Redundancy: it’s a situation you never thought you’d face, yet living in unprecedented times leads to circumstances you could not have previously imagined. While being made redundant may feel like a blow to your ego, it’s important to remember that it’s the job being made redundant. Economies ebb and flow and so does the job market. As the old saying goes, when one door closes; another opens. In fact, in the future, you may look on the day you were made redundant as the day you started to forge your own path.
It’s all well and good talking about the future, but even with the promise that things will get better, the sting of redundancy hurts. And it hurts NOW. Below are some immediate steps you can take to ease your transition from your old road to your new path.
- Go easy on yourself! Familiarise yourself with the Kübler-Ross change curve (pictured below). That “sting” you’re feeling? It’s most likely shock and it’s completely normal to feel that way. Being aware of your feelings during this time will help you keep a clear head. If you can predict your reactions to this big change in your life, you’ll be able to adapt more easily.
- Use this as an opportunity for training and personal development. Are you interested in a different industry than the one you recently left? Perhaps you were in the same role for a long period and want to study up on advances in that area. Going forward, you don’t want to settle for just being competent in your career; you will want to excel in it. Actively pursuing training and development ensures that your knowledge and skills are always relevant. There are many courses available online and across Ireland to brush up on your skills and indeed learn new ones.
- Take up a new hobby so work doesn’t define you, or perhaps revisit an old hobby. Our time in lockdown reminded us that having a well-rounded life is important and a real boost to our mental health. In the same vein as personal development, there are courses for a range of hobbies available online. Lose yourself in the latest best-seller; dust off the acoustic guitar; learn a few phrases in a foreign language. Remember that you are more than your job and taking time for yourself to enjoy your favourite pastime is time well spent.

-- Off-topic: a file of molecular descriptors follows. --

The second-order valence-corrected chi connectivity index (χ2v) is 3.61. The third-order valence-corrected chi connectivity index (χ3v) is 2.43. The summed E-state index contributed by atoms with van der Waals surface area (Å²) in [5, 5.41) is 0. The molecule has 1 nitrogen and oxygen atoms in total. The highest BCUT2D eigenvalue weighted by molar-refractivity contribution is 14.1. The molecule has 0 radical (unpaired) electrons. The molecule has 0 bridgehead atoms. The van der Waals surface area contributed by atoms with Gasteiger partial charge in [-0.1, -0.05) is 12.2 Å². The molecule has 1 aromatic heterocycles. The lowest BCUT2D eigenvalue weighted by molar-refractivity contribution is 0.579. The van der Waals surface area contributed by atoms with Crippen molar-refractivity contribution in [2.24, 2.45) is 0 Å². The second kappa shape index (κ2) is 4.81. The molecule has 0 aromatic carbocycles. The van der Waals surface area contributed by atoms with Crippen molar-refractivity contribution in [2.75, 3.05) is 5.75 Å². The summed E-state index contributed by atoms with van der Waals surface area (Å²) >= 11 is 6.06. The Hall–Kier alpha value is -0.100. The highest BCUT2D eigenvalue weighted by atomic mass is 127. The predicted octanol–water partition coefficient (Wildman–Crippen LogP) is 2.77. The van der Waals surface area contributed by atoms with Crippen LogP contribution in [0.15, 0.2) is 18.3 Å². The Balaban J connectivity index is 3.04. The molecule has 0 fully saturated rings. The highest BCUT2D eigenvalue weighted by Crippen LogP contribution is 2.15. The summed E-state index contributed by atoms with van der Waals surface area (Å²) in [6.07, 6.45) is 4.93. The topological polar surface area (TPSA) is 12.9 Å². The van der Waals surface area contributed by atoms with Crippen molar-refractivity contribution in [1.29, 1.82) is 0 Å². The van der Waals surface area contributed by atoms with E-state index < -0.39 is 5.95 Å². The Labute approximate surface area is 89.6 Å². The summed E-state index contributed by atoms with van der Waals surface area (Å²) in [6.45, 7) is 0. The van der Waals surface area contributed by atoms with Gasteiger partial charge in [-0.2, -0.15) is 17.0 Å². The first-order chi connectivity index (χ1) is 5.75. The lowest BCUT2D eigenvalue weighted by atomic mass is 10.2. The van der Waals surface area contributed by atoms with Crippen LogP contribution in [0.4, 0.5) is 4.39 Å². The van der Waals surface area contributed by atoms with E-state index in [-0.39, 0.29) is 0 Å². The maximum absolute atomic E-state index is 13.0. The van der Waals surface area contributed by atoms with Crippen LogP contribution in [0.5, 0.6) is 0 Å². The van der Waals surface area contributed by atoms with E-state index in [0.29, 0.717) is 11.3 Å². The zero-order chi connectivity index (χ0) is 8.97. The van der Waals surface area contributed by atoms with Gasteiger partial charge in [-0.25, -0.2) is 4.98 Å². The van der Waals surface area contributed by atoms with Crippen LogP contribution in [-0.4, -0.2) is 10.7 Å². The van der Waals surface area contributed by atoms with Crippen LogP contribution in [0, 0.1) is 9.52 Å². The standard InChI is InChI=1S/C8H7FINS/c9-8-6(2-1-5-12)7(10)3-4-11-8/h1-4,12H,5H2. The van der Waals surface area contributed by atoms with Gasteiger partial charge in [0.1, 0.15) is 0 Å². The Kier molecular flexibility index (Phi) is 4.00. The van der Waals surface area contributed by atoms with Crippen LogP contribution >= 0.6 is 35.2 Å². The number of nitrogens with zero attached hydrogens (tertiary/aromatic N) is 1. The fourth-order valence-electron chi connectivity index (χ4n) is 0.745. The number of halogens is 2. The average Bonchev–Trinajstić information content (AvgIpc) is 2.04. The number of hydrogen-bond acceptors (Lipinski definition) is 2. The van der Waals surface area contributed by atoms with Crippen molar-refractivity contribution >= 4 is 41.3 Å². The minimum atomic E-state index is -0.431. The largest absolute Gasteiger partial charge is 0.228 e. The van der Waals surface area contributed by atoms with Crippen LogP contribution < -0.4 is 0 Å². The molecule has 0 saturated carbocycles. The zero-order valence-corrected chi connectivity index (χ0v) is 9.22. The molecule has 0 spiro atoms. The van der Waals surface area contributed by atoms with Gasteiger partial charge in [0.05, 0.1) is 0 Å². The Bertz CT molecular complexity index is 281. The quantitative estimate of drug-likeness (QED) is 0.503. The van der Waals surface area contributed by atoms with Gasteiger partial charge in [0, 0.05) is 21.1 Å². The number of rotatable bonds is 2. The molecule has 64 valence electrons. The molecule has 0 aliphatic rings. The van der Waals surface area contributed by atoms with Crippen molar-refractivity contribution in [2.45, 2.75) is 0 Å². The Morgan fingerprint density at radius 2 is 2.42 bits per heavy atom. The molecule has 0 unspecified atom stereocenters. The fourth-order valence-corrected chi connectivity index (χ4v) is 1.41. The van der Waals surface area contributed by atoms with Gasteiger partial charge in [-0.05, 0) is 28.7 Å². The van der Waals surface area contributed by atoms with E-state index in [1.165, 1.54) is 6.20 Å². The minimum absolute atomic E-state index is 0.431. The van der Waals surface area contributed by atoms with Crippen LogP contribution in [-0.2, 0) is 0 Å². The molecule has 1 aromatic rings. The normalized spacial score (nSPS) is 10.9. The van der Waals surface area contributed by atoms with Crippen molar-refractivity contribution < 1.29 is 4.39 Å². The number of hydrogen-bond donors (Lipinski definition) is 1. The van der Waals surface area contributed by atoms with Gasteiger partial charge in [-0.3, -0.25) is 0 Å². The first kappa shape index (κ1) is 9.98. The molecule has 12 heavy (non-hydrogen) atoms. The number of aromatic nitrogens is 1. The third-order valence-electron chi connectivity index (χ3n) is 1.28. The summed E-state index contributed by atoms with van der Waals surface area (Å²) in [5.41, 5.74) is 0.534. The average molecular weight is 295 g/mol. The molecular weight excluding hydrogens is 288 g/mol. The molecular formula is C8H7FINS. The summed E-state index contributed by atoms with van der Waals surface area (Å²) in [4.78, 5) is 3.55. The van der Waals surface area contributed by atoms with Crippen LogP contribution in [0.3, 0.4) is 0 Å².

- Work on your narrative. You want to forge your own path? Then you need to start by telling your story in your own words. Before long, you will be interviewing for a new job and you will want to be able to showcase what you enjoyed in your last role, what you learned in your last role, and what you want now. Beyond traditional interviewing, you will also want to take advantage of your own personal network. Does your best friend’s brother work at your dream company? Take this time to perfect your “elevator pitch”. Before you can get what you want, you need to know how to ask for what you want.
- Take control. Create an action plan and set goals. Update your CV. Decide on how many job applications you will send per day and make sure you send them. Check in with 3 new contacts per week. Keep on top of your LinkedIn profile. Has your old company included an outplacement service with your redundancy package? Take advantage of that service. Be proactive and work with your outplacement co-ordinator.
One day soon, you’re going to look back on this period of your life and be so glad that you never gave up. You may be in a new job or a different career altogether and realise that, while redundancy is a difficult thing to face, this was a turning point in your life. It forced you to take stock of who you are and build a version of yourself based on your own personal values. Change, while unnerving, is an invitation to opportunity. Before today, you were sitting in the passenger’s seat, being driven down a road you were familiar with, but it wasn’t a route of your choosing. Take this time to identify your values, take the wheel, and forge your own path.